Keeping with tradition, whenever I write a series of posts about books dealing with bullying and school shootings, I always save my book, "He Was Weird," til last. I realize that the continuity of the series of posts on the school's role in literary bullying was broken last week due to my post on my thoughts on my mother in law's passing. However, I make no apologies for that as I felt the need to write that post right then and there. So with no further interruption, here's my post on schools in "He Was Weird."

In an ideal world, I would love to tell how the schools in the story were absolutely useless in dealing with the bullying that Mark went through and led to him shooting up the school. However, this is not an ideal world and if I'm honest, the schools in the story were not useless, they tried. During an incident early in the book, which I call "The Episode," where Mark is beaten up and his bicycle wrecked. The school does its job and taking the two boys responsible to task. Furthermore in the story, when Mark is bullied in middle school, the school does its best to deal with the pain that he is suffering.

The best example of the above is "The Smiley Incident," when Mark is indecently assaulted by a substitute teacher. The school does its job in bringing the perpetrator to justice and cannot be faulted. Likewise, when the bullying becomes unbearable, the school does its best to remedy the situation. So, for the most part, the school really isn't to blame for the bullying Mark suffers and results in murder.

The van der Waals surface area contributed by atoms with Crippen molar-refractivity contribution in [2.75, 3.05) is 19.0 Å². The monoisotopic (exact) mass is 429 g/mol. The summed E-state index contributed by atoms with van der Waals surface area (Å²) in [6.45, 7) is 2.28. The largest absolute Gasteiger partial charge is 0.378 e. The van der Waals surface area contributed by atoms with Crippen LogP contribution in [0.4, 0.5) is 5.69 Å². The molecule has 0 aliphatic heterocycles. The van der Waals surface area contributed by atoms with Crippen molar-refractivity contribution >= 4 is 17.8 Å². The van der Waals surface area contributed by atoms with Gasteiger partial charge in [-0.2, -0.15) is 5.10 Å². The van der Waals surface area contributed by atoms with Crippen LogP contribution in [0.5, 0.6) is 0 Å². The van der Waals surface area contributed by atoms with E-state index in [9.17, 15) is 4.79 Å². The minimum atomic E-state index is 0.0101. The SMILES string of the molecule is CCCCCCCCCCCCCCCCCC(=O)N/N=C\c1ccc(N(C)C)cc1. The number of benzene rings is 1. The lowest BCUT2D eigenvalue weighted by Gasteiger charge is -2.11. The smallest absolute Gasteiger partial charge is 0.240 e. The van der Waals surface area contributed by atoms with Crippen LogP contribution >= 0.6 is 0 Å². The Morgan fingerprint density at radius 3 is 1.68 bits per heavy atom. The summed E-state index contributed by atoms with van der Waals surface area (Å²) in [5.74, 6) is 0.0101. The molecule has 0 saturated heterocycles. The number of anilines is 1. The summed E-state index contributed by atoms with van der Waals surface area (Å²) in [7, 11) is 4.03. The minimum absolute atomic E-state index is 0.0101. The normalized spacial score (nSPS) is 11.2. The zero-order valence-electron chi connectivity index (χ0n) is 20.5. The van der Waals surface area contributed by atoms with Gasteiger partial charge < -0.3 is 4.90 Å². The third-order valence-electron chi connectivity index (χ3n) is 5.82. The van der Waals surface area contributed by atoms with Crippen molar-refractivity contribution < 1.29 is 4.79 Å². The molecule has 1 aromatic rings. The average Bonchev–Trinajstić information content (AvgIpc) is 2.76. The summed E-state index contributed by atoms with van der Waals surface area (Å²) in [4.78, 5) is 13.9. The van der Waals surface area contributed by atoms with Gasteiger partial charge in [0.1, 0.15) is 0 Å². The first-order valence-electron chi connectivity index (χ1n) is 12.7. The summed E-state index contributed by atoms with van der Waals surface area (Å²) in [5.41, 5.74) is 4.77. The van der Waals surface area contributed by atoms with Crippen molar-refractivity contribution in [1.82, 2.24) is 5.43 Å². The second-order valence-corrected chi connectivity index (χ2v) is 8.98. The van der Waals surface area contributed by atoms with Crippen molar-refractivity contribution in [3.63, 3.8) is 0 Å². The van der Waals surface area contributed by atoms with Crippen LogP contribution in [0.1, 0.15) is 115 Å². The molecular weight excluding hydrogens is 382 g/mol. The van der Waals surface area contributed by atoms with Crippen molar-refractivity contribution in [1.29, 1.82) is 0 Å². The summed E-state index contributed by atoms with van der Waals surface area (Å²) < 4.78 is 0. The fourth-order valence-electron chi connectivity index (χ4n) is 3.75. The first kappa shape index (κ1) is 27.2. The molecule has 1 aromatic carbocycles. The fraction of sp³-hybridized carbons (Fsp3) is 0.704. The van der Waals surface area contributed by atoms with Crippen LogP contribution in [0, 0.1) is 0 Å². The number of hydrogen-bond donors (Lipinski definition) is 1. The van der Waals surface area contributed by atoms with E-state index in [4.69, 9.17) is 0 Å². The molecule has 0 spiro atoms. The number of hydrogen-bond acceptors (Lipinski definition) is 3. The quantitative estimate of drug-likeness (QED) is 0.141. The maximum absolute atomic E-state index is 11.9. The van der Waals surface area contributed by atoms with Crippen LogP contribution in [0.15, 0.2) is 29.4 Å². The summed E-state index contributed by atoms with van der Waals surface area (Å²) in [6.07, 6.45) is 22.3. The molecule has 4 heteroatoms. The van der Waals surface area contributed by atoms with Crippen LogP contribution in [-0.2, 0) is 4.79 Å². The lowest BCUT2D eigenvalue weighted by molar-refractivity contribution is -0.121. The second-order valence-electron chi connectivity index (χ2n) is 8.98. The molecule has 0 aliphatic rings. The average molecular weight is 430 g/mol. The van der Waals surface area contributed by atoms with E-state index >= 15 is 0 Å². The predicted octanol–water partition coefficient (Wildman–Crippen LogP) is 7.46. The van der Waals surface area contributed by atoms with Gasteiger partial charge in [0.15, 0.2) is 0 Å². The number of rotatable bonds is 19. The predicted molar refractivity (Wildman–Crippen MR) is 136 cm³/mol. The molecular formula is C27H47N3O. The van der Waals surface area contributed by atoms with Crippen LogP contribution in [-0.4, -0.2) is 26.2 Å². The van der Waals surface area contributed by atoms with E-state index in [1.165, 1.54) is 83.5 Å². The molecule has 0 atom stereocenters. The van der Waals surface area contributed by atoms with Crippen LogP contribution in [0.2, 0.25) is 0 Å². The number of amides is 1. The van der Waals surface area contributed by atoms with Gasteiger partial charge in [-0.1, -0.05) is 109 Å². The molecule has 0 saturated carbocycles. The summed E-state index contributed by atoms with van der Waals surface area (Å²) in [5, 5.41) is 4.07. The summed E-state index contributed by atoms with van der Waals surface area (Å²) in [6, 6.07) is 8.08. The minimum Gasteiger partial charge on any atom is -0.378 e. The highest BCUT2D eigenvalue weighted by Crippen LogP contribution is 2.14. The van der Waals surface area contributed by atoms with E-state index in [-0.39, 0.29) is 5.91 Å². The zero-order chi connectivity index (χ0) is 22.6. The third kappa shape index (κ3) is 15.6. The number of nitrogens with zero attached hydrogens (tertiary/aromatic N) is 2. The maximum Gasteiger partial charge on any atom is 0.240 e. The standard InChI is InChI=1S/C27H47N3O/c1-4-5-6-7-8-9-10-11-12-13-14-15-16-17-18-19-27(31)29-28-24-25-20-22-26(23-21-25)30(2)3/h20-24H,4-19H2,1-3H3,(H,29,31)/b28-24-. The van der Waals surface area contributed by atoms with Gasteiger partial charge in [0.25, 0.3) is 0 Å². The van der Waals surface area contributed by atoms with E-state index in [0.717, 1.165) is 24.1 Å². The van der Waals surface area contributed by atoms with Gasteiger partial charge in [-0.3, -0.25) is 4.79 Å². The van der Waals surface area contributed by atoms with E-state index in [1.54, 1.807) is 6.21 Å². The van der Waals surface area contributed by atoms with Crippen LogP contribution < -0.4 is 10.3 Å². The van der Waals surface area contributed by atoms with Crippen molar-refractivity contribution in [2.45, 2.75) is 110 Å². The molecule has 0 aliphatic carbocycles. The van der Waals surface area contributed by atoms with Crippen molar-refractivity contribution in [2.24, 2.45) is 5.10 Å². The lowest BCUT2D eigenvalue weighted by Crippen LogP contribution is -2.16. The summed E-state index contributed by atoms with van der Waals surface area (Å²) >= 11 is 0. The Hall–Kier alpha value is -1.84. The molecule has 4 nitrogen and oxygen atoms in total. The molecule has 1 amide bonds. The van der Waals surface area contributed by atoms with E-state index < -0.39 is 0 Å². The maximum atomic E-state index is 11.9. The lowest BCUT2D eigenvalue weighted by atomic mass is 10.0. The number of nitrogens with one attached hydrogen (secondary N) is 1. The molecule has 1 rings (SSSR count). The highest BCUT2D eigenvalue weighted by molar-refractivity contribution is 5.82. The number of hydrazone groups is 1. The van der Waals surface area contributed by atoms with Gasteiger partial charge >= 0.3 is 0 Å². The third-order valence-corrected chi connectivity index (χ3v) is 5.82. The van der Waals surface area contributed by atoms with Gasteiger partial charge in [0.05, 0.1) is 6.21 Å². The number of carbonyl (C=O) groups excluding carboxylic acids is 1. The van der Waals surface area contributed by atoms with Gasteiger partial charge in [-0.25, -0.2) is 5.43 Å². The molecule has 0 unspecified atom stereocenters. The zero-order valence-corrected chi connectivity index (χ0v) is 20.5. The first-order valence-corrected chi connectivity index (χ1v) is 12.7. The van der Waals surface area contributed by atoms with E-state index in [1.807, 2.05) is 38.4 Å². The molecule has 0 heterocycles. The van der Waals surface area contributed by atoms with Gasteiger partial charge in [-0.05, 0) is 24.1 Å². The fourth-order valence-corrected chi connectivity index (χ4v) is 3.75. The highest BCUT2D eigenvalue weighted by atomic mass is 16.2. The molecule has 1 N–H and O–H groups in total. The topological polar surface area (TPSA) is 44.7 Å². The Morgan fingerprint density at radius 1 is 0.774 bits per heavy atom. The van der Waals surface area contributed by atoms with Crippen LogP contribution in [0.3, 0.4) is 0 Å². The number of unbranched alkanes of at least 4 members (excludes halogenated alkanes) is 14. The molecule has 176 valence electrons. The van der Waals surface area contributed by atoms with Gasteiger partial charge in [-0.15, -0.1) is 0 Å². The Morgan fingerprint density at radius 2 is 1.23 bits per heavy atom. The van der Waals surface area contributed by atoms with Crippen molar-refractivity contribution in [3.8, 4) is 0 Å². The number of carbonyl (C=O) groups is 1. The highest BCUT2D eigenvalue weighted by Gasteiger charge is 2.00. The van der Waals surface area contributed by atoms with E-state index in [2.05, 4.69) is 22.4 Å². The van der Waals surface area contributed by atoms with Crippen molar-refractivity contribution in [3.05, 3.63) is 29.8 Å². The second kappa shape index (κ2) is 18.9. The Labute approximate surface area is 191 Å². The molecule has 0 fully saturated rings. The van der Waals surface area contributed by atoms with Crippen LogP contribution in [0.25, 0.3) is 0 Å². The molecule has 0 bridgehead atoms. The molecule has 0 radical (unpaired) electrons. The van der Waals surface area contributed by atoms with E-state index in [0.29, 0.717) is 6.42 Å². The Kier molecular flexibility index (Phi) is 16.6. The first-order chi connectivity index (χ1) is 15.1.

What you might be asking yourself is "Why did Mark shoot up the school if the school isn't responsible?" Let me point out a sad truth when it comes to bullying in school. The school can't be everywhere. Furthermore, it isn't able to extend its authority beyond school. While some bullies leave Mark alone in school, they make sure they get him outside of it, especially now that he had gotten them in trouble. Plus, he is bullied so much that not every instance of school bullying he is a victim of gets reported. Otherwise, he would practically spend his school days in the office reporting bullying. There is also the added fact that some bullies, like David Fitzpatrick, wear their punishment for bullying Mark as a badge of honour thus making him feel that going to the school hasn't worked. It is facts like these that eventually drive him to carry out his school shooting.

One ironic and unique part to "He Was Weird" is that I as the author, don't hold the school responsible in being unable to stop Mark's bullying, some of the victims of his shooting spree do. At least their parents and the lawyers do. As a result of the shooting, the school is sued by several of the parents of the victims on the grounds that it did not sufficiently deal with the bullying of Mark and this led him to shoot their child.

If you been following Peaceful Rampage for some time, you will know that my book is drawn from actual experiences. I was bullied as bad as Mark was and the school did do its best in trying to stop it. Also like in the story, the school dealing with things only made matters worse for me on most occasions. So, I can't blame the school either although some teachers did play a role in exacerbating the bullying. It is also why whenever I read about a school shooting, my first thought is always: "This could have been me."

To buy He Was Weird go to: https://www.amazon.co.uk/He-Was-Weird-Michael-Lefevre/dp/1909740942/ref=sr_1_1?s=books&ie=UTF8&qid=1517430554&sr=1-1&keywords=he+was+weird

 

 

 

Published by Michael Lefevre